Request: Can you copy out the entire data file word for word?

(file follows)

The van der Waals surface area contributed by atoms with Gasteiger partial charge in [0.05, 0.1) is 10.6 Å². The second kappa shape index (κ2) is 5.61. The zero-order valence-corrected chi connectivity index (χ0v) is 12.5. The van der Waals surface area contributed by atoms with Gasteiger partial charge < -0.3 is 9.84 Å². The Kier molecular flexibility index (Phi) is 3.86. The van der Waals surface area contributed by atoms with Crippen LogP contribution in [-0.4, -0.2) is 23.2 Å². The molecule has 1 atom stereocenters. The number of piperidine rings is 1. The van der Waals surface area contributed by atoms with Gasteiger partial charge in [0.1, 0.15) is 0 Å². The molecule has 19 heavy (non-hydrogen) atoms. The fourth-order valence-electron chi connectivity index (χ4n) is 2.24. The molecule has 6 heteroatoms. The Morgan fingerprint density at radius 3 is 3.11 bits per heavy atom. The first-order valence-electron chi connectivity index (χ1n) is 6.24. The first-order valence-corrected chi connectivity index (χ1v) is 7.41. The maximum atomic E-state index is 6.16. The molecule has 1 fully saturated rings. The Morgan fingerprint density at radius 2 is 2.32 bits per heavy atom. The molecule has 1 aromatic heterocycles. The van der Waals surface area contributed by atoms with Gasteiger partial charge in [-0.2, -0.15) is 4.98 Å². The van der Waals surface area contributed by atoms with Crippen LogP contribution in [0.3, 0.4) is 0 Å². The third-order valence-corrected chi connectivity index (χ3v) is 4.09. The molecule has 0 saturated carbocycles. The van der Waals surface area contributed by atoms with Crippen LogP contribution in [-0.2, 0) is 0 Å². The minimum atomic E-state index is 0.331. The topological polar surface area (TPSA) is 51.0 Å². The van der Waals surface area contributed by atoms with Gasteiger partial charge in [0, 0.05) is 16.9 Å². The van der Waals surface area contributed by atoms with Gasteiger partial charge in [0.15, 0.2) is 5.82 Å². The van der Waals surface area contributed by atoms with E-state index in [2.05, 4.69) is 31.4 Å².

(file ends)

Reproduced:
The van der Waals surface area contributed by atoms with Gasteiger partial charge in [0.05, 0.1) is 10.6 Å². The second kappa shape index (κ2) is 5.61. The zero-order valence-corrected chi connectivity index (χ0v) is 12.5. The van der Waals surface area contributed by atoms with Gasteiger partial charge < -0.3 is 9.84 Å². The Kier molecular flexibility index (Phi) is 3.86. The van der Waals surface area contributed by atoms with Crippen LogP contribution in [-0.4, -0.2) is 23.2 Å². The molecule has 1 atom stereocenters. The number of piperidine rings is 1. The van der Waals surface area contributed by atoms with Gasteiger partial charge in [0.1, 0.15) is 0 Å². The molecule has 19 heavy (non-hydrogen) atoms. The fourth-order valence-electron chi connectivity index (χ4n) is 2.24. The molecule has 6 heteroatoms. The Morgan fingerprint density at radius 3 is 3.11 bits per heavy atom. The first-order valence-electron chi connectivity index (χ1n) is 6.24. The first-order valence-corrected chi connectivity index (χ1v) is 7.41. The maximum atomic E-state index is 6.16. The molecule has 1 fully saturated rings. The Morgan fingerprint density at radius 2 is 2.32 bits per heavy atom. The molecule has 1 aromatic heterocycles. The van der Waals surface area contributed by atoms with Gasteiger partial charge in [-0.2, -0.15) is 4.98 Å². The van der Waals surface area contributed by atoms with Crippen LogP contribution in [0.3, 0.4) is 0 Å². The third-order valence-corrected chi connectivity index (χ3v) is 4.09. The molecule has 0 saturated carbocycles. The van der Waals surface area contributed by atoms with Crippen LogP contribution in [-0.2, 0) is 0 Å². The minimum atomic E-state index is 0.331. The topological polar surface area (TPSA) is 51.0 Å². The van der Waals surface area contributed by atoms with Gasteiger partial charge in [0, 0.05) is 16.9 Å². The van der Waals surface area contributed by atoms with Gasteiger partial charge in [0.15, 0.2) is 5.82 Å². The van der Waals surface area contributed by atoms with E-state index in [2.05, 4.69) is 31.4 Å².